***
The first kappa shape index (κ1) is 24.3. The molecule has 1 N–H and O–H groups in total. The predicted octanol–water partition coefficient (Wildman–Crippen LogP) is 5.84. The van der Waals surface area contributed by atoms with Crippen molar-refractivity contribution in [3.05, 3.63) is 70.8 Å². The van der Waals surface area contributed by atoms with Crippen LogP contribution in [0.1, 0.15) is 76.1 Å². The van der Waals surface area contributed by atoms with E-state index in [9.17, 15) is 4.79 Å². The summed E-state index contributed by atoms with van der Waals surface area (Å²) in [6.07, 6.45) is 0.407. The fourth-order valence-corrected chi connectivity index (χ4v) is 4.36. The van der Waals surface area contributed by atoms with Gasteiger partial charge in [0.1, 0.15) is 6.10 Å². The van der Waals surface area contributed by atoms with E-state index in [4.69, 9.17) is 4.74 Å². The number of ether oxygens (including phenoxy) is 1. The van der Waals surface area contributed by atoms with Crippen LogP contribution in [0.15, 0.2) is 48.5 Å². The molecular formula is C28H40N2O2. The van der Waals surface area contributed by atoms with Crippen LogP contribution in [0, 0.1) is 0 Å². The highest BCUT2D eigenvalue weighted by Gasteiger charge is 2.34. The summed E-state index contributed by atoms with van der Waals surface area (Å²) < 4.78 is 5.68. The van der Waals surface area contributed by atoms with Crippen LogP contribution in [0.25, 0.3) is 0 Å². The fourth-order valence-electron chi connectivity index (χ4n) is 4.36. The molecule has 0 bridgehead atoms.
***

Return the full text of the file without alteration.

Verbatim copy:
The first kappa shape index (κ1) is 24.3. The molecule has 1 N–H and O–H groups in total. The predicted octanol–water partition coefficient (Wildman–Crippen LogP) is 5.84. The van der Waals surface area contributed by atoms with Crippen molar-refractivity contribution in [3.05, 3.63) is 70.8 Å². The van der Waals surface area contributed by atoms with Crippen LogP contribution in [0.1, 0.15) is 76.1 Å². The van der Waals surface area contributed by atoms with E-state index in [9.17, 15) is 4.79 Å². The summed E-state index contributed by atoms with van der Waals surface area (Å²) in [6.07, 6.45) is 0.407. The fourth-order valence-corrected chi connectivity index (χ4v) is 4.36. The van der Waals surface area contributed by atoms with Gasteiger partial charge in [0.1, 0.15) is 6.10 Å². The van der Waals surface area contributed by atoms with E-state index in [4.69, 9.17) is 4.74 Å². The number of ether oxygens (including phenoxy) is 1. The van der Waals surface area contributed by atoms with Crippen LogP contribution in [0.15, 0.2) is 48.5 Å². The molecular formula is C28H40N2O2. The van der Waals surface area contributed by atoms with Crippen LogP contribution in [0, 0.1) is 0 Å². The highest BCUT2D eigenvalue weighted by Gasteiger charge is 2.34. The summed E-state index contributed by atoms with van der Waals surface area (Å²) < 4.78 is 5.68. The van der Waals surface area contributed by atoms with Crippen LogP contribution in [0.25, 0.3) is 0 Å². The fourth-order valence-electron chi connectivity index (χ4n) is 4.36. The molecule has 0 bridgehead atoms.